During the first major stay-at-home event that most of us have experienced in this country, a pool can give you and your family enjoyable recreation without leaving the home.  For those without a pool, the NPD group reports that the Covid-19 pandemic has increased pool building by 161% this year.

When your children are small, pools become a magnet for not only your children but their friends as well.  It can also be a great place for the summer holidays, Memorial Day, 4th of July and Labor Day.  Any day during the summer, especially on the weekends, can be an opportunity to enjoy the pool, cook outside and bask in the sun.

Some of you may have even made the transition from your children enjoying the pool to your grandchildren.  Usually, there is an interim where you may have wished that your home didn’t have a pool so you would not have the maintenance and required upkeep.  Then, the new generation of family starts using it regularly and again, you are glad you have a pool, so you’ll see the grandchildren more. 

For those people who don’t have a pool but are considering one, there are some things that you need to think about.

If you’ve watched some of the TV shows like Pool Kings, most of those builds look like resorts or water parks and the price tag that comes with them can be staggering.  Even a modest gunite, in-ground pool with a limited amount of decking can be as expensive as a luxury car, especially after including the cost of landscaping and pool furniture.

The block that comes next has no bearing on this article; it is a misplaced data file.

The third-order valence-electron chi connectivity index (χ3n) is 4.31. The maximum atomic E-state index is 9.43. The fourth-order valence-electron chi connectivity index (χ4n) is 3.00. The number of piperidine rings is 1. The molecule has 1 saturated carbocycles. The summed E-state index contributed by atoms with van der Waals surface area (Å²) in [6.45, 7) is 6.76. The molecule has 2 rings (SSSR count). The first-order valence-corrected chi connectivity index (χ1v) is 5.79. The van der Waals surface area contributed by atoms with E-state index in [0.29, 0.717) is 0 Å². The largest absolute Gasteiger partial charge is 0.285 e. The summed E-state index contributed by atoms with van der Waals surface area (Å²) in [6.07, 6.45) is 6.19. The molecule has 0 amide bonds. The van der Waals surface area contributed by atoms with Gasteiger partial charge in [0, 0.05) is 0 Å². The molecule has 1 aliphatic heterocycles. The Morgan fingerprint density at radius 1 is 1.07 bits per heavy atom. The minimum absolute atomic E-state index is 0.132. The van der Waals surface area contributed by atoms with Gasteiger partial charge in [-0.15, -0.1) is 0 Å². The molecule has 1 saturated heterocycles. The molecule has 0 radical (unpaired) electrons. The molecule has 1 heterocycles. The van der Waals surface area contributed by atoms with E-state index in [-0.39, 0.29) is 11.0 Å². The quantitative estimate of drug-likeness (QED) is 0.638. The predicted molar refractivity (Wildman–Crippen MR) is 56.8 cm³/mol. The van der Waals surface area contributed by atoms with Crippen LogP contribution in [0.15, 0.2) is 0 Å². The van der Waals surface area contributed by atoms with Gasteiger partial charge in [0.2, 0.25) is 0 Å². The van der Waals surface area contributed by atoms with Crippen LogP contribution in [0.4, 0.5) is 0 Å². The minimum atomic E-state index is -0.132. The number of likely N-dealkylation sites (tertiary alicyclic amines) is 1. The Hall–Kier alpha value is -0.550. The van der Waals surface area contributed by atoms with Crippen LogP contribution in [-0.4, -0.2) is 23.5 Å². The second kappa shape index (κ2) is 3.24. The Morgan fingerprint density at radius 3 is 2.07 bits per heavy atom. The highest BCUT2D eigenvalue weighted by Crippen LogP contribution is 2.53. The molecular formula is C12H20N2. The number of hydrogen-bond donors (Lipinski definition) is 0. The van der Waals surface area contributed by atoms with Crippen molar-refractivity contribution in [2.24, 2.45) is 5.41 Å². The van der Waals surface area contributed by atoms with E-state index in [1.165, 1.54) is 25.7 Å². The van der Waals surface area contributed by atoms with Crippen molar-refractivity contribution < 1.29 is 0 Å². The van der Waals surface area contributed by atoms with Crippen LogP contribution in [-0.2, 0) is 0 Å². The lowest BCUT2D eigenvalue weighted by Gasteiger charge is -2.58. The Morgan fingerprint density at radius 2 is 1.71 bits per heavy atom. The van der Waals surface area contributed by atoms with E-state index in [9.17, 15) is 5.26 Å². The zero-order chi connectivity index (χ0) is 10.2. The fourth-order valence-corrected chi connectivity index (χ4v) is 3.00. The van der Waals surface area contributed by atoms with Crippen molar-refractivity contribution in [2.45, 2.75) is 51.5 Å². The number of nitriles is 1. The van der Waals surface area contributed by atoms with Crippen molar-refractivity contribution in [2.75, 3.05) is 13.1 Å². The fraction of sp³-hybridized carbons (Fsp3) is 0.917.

If you finance the pool as a home improvement, the term will probably be between seven to fifteen years.  If you refinance your current mortgage and wrap the cost of the pool together, you could get a 30-year term.

Pool cleaning and chemicals depend on the size of the pool but will generally start at about $175 a month through a service.  Your utilities will see an increase because you’re going to use more electricity and water than you did before you had a pool.

Then, of course, there is food and refreshments to consider for not only your family but your guests.  There are also pool toys, floats, sunscreen, towels and other minor things that do add up.

People going through the pros and cons of building a pool usually tell themselves that the house will go up in value.  It is true but not nearly as much as the cost of the pool.  Long time pool owners will tell you that they have had lots of great memories and it has been a good investment in their family.  It just may not be a good financial investment. 

Once you’ve made the decision to build a pool, find a reputable pool builder, ask for references and check them out.  Ask friends who have pools, who built them and would they use the company again.  Most pool companies hire and coordinate with subcontractors to do the work.  It is important to know that the builder will be around if something goes wrong and how they’ll solve the issue.

The Better Business Bureau has some suggestions about hiring a pool contractor and they warn about scammers who are eager to take advantage of the increased demand for pools.